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No matter what we face in the world right now, we still can thank God for what we have – including the blessing of each new day and the hope for a brighter tomorrow.
These crispy treats make the perfect base for a holiday spread. In creating your board, think about what foods and flavors you typically like to pair with your latkes… and start creating!
This adorable new Hanukkah jam, replete with rapping kids, a bit of klezmer music, and gift-wrapped puppies at the end is exactly what we needed to bring much-needed light and levity to a difficult year.
The candles on the menorah stand tall. Each one calls us to light the flames which reflect our deepest hopes and prayers:
Challah has been a staple of our Friday night dinner table for years, and even more so during the pandemic.
My husband and I will still maintain many of our traditions this Hanukkah. Eating latkes with applesauce. Lighting candles each night. “Betting” on which candle lasts the longest. Watching Hallmark Christmas movies... wait, what?!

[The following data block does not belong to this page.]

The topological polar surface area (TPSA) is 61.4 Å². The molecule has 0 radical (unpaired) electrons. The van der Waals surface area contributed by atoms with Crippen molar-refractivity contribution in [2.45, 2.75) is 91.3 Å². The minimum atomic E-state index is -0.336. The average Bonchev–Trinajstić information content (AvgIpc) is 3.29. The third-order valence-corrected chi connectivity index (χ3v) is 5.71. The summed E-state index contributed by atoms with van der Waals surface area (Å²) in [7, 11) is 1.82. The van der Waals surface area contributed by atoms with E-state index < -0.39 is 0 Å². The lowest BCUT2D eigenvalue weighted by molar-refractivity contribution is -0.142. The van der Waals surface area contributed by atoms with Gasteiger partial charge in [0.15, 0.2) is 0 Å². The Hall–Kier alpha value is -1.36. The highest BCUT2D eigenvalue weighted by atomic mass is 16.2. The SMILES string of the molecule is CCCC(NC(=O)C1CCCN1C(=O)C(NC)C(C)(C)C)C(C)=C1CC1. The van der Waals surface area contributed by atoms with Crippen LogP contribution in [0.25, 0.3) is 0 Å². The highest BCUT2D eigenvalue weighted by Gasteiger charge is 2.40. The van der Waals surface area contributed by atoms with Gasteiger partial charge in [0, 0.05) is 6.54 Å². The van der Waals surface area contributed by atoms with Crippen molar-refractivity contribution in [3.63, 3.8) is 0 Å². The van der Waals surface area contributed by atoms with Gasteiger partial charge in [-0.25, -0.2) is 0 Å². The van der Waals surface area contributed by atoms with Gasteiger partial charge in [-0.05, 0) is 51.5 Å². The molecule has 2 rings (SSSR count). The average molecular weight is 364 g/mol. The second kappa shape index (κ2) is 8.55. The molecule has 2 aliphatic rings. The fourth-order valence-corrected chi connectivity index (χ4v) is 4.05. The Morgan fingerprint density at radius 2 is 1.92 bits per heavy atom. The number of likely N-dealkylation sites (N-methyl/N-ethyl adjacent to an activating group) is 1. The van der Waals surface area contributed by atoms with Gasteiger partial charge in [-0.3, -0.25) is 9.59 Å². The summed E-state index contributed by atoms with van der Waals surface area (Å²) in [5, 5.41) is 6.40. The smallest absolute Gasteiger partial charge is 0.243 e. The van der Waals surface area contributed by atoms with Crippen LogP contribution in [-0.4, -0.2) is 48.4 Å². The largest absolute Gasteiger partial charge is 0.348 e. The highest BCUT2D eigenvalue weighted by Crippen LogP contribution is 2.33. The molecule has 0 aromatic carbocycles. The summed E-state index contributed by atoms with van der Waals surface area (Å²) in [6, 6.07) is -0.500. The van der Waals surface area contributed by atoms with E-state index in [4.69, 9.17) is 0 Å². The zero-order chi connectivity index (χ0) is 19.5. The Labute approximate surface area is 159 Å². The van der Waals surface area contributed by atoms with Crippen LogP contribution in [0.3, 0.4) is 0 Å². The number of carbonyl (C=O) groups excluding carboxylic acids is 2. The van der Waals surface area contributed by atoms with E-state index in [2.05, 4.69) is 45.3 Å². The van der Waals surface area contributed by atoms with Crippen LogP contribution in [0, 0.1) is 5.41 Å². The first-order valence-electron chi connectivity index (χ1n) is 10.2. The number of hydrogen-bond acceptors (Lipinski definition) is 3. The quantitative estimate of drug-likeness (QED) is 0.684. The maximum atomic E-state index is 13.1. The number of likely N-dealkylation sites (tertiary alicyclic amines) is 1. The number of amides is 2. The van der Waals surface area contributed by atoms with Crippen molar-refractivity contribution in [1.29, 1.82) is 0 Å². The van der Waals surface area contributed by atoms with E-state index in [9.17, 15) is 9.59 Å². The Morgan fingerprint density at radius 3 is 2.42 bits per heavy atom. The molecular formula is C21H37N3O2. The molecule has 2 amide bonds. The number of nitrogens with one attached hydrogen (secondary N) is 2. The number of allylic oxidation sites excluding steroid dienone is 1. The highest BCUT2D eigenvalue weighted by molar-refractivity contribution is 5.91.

This Hanukkah, it hit me: We can do anything. The beauty of this holiday — and especially of experiencing it amidst a global pandemic —is that we have the opportunity to make it our own.
The sages of the Talmud had a debate about how we are to light the Chanukah menorah: Should we begin with eight candles and remove one each night, or begin with one and add through the holiday?
There's a new Christmukkah book in town, and this one's getting big play in the secular world as well as the Jewish one. The New York Times recently reviewed author Joshua Eli Plaut's A Kosher Christmas, about Jewish traditions on Christmas and how Hanukkah became known to some as "the Jewish Christmas."